SF Bach Choir photo IMG_20130316_195912_zpsa9ecc4ad.jpgSaturday night I heard the San Francisco Bach Choir perform a program of 5 of the Bach Motets. As a friend of mine likes to observe, these pieces are about as good as music gets. The chorus numbered about 50 & were accompanied by an organ, cello & violone. Artistic Director Corey Jameson led with a clear beat & lenient tempos, & the chorus executed the fugal sections comfortably. This was the 1st of 2 performances this weekend. The audience was somewhat sparse & listened quietly. Everyone on stage looked satisfied with the concert. While the singers rearranged themselves after the 1st motet, Mr. Jameson encouraged audience members to try out for the chorus & assured us that the audition process is relatively painless.

§ San Francisco Bach Choir
Corey Jamason, Artistic Director

Johann Sebastian Bach (1685-1750)

Jesu, meine Freude, BWV 227
Singet dem Herrn ein neues Lied, BWV 225
Der Geist hilft unser Schwachheit auf, BWV 226
Komm, jesu, komm, BWV 229
Lobet den Herrn, alle Heiden, BWV 230

San Francisco Bach Choir Baroque Ensemble
Elisabeth Reed, violoncello
John Dornenburg, violone
Esther Lam, organ

March 16, 8pm 2013
Calvary Presbyterian Church

Wednesday, March 13, 2013

SF Symphony on Strike

A notice on the San Francisco Symphony Website announces that the Thursday, March 14, 2:00pm performance of Mahler 9 has been cancelled due to a work stoppage. Patrons are advised to call the box office at (415) 864-6000 for the latest updates. So far only one performance has been cancelled. The Symphony administration's press release is here & on a special-purpose domain here.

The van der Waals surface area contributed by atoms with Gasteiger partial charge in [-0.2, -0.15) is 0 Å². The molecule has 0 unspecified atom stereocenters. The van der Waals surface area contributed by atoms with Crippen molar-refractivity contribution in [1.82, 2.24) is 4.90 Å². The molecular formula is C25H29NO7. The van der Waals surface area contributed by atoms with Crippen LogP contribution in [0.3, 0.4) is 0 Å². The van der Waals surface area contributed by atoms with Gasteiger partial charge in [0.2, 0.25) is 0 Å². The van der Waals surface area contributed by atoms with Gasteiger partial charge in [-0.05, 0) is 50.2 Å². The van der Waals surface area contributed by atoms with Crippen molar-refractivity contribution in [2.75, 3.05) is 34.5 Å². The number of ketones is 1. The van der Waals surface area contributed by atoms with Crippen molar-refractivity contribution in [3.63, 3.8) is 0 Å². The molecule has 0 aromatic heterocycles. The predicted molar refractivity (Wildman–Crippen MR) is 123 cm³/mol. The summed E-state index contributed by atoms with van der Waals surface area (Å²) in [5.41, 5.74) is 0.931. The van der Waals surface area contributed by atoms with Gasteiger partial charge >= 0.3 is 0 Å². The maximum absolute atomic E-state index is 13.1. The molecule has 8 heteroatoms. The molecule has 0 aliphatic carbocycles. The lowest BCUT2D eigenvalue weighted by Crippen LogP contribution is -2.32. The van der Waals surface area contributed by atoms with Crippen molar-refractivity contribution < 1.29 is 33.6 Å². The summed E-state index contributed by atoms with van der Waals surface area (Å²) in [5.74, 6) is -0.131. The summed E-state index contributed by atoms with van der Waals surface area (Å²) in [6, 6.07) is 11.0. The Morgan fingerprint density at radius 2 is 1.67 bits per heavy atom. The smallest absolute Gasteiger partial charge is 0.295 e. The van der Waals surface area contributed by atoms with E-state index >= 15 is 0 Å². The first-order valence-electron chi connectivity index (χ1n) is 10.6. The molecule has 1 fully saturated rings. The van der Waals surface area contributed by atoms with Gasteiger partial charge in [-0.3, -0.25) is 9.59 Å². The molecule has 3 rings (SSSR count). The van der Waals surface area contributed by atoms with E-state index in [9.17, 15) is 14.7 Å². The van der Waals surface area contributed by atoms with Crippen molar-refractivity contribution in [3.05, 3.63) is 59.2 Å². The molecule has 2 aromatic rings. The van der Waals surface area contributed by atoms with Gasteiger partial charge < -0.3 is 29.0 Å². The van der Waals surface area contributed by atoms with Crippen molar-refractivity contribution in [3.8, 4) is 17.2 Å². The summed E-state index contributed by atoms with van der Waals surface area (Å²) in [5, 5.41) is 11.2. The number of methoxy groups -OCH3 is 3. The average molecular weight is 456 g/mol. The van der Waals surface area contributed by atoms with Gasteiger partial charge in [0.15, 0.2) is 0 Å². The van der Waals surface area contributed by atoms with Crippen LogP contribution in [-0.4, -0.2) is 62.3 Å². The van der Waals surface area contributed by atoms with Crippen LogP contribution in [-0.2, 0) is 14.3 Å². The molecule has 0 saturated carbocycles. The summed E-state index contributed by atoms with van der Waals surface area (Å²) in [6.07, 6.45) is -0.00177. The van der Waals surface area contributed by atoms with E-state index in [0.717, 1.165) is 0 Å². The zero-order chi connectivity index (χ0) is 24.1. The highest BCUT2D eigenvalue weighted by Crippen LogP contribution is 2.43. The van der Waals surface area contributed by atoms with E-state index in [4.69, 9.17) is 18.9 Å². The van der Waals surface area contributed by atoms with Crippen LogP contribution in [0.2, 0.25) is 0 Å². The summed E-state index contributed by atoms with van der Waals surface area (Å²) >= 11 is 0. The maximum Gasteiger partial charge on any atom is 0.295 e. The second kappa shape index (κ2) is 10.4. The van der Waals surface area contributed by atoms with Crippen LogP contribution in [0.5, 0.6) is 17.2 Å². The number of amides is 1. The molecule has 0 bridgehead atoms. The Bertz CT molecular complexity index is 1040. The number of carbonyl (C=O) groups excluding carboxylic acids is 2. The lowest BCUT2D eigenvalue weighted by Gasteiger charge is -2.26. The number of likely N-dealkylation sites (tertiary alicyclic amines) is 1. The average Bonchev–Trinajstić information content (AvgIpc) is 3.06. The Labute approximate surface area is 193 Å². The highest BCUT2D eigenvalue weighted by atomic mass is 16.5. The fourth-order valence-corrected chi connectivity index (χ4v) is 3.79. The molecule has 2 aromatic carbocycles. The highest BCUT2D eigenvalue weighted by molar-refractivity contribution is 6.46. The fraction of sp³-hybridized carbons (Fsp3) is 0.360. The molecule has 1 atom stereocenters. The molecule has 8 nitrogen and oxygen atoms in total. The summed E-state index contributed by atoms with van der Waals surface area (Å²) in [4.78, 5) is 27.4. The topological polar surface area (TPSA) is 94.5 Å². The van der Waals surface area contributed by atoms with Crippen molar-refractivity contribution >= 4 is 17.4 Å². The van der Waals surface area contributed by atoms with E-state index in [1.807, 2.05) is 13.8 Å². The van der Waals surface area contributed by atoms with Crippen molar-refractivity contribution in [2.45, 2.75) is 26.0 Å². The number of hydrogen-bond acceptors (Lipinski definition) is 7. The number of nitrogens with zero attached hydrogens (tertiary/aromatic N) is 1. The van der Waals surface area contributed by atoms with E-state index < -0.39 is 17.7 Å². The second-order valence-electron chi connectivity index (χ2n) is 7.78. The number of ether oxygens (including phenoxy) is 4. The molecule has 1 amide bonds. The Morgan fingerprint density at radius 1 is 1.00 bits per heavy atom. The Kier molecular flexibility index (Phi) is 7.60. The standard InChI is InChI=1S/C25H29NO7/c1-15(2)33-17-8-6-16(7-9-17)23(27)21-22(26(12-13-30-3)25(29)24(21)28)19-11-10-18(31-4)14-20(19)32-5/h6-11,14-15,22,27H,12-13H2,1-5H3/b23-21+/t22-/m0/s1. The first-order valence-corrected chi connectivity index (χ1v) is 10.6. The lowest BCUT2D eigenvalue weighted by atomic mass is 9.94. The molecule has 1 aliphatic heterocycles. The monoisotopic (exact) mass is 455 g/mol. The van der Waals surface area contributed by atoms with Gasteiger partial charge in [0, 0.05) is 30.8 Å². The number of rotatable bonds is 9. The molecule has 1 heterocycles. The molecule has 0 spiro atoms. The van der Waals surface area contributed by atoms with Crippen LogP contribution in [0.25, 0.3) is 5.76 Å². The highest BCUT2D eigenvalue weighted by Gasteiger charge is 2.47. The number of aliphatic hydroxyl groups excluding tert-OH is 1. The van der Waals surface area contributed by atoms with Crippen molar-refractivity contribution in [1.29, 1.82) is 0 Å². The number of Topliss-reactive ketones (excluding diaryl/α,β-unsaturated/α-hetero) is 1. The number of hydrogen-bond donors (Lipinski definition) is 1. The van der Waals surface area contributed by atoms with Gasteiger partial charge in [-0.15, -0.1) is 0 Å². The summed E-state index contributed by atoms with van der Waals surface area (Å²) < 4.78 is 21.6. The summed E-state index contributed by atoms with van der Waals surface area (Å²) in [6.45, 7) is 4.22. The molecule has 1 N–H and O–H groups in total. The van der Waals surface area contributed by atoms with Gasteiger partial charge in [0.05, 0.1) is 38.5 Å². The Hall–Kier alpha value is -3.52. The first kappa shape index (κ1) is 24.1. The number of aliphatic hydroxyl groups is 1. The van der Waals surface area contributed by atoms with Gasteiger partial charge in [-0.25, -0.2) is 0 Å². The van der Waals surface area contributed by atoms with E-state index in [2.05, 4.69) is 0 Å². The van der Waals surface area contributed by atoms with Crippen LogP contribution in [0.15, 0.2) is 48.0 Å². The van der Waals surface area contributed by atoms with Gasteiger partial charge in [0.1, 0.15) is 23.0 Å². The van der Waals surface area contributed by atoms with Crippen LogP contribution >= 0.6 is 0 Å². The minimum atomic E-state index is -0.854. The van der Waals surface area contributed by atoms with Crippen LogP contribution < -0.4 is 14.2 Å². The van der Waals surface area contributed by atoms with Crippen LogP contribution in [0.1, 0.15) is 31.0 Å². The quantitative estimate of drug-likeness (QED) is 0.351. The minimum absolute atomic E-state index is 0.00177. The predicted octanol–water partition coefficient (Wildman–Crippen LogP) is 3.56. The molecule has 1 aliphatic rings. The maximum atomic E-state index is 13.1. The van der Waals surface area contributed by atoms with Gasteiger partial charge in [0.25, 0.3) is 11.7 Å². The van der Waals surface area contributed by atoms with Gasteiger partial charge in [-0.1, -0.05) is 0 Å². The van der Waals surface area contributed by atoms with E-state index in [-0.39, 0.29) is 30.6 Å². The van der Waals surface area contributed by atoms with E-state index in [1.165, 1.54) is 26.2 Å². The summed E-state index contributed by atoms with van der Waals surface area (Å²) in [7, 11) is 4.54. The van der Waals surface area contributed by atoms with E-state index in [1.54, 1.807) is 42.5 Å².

SF Lyric Opera Goes to Denmark

Last night I was part of an invited audience for a rehearsal of The Little Match Girl Passion by San Francisco Lyric Opera. They presented this favorably-reviewed production at ODC last year & have been invited to perform it next month in Odense, Denmark, the birthplace of Hans Christian Andersen. The personnel are largely the same, except for baritone Sidney Chen & soprano Jennifer Paulino replacing singers from the original show. Due to the difficulties of scheduling busy performers, this was the 1st & only chance for the 4 singers & Butoh dancer Anastazia Louise to run through the piece together before reconvening in Denmark.